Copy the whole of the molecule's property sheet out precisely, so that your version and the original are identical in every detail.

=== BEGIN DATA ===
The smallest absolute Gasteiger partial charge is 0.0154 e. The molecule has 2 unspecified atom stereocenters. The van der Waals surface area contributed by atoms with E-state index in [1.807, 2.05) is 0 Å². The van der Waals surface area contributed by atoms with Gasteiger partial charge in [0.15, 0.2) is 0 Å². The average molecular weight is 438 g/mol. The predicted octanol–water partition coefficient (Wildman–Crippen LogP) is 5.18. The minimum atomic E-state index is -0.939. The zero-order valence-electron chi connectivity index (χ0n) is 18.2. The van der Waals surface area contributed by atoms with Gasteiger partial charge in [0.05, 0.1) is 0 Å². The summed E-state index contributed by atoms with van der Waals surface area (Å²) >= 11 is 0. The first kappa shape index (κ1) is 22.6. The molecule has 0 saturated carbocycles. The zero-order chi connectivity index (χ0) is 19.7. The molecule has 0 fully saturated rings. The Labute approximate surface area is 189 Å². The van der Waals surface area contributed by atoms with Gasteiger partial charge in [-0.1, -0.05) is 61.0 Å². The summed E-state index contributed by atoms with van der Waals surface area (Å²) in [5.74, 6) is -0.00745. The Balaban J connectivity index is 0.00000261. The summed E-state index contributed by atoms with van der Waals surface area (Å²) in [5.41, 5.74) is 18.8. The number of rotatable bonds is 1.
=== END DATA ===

The smallest absolute Gasteiger partial charge is 0.0154 e. The molecule has 2 unspecified atom stereocenters. The van der Waals surface area contributed by atoms with E-state index in [1.807, 2.05) is 0 Å². The van der Waals surface area contributed by atoms with Gasteiger partial charge in [0.15, 0.2) is 0 Å². The average molecular weight is 438 g/mol. The predicted octanol–water partition coefficient (Wildman–Crippen LogP) is 5.18. The minimum atomic E-state index is -0.939. The zero-order valence-electron chi connectivity index (χ0n) is 18.2. The van der Waals surface area contributed by atoms with Gasteiger partial charge in [0.05, 0.1) is 0 Å². The summed E-state index contributed by atoms with van der Waals surface area (Å²) >= 11 is 0. The first kappa shape index (κ1) is 22.6. The molecule has 0 saturated carbocycles. The zero-order chi connectivity index (χ0) is 19.7. The molecule has 0 fully saturated rings. The Labute approximate surface area is 189 Å². The van der Waals surface area contributed by atoms with Gasteiger partial charge in [-0.1, -0.05) is 61.0 Å². The summed E-state index contributed by atoms with van der Waals surface area (Å²) in [5.74, 6) is -0.00745. The Balaban J connectivity index is 0.00000261. The summed E-state index contributed by atoms with van der Waals surface area (Å²) in [5.41, 5.74) is 18.8. The number of rotatable bonds is 1.